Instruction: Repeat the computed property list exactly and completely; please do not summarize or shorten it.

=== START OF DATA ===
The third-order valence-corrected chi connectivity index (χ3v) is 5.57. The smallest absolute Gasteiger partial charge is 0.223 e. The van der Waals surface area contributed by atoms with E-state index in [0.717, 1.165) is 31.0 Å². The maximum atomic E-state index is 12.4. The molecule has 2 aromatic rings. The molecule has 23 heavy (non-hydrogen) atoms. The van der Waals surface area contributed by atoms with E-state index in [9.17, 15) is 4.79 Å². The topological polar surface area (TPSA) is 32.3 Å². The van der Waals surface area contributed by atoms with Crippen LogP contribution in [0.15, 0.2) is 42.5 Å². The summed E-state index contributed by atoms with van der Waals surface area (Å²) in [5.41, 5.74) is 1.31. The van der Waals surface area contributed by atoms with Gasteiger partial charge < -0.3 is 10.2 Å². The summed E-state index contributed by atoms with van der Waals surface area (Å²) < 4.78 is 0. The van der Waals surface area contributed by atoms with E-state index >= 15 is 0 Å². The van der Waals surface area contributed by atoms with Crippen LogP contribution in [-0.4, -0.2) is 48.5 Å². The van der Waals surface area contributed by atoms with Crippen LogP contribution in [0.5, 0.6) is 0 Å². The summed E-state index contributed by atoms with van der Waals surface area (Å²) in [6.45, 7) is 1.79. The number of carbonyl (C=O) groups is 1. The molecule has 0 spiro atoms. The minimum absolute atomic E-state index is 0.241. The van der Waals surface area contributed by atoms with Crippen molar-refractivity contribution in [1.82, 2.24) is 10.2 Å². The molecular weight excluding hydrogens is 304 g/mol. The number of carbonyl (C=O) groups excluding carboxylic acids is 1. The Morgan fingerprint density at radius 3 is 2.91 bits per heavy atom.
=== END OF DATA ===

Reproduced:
The third-order valence-corrected chi connectivity index (χ3v) is 5.57. The smallest absolute Gasteiger partial charge is 0.223 e. The van der Waals surface area contributed by atoms with E-state index in [0.717, 1.165) is 31.0 Å². The maximum atomic E-state index is 12.4. The molecule has 2 aromatic rings. The molecule has 23 heavy (non-hydrogen) atoms. The van der Waals surface area contributed by atoms with E-state index in [9.17, 15) is 4.79 Å². The topological polar surface area (TPSA) is 32.3 Å². The van der Waals surface area contributed by atoms with Crippen LogP contribution in [0.15, 0.2) is 42.5 Å². The summed E-state index contributed by atoms with van der Waals surface area (Å²) in [5.41, 5.74) is 1.31. The van der Waals surface area contributed by atoms with Gasteiger partial charge < -0.3 is 10.2 Å². The summed E-state index contributed by atoms with van der Waals surface area (Å²) < 4.78 is 0. The van der Waals surface area contributed by atoms with E-state index >= 15 is 0 Å². The van der Waals surface area contributed by atoms with Crippen LogP contribution in [-0.4, -0.2) is 48.5 Å². The van der Waals surface area contributed by atoms with Crippen LogP contribution in [0.5, 0.6) is 0 Å². The summed E-state index contributed by atoms with van der Waals surface area (Å²) in [6.45, 7) is 1.79. The number of carbonyl (C=O) groups is 1. The molecule has 0 spiro atoms. The minimum absolute atomic E-state index is 0.241. The van der Waals surface area contributed by atoms with Crippen molar-refractivity contribution in [1.82, 2.24) is 10.2 Å². The molecular weight excluding hydrogens is 304 g/mol. The number of carbonyl (C=O) groups excluding carboxylic acids is 1. The Morgan fingerprint density at radius 3 is 2.91 bits per heavy atom.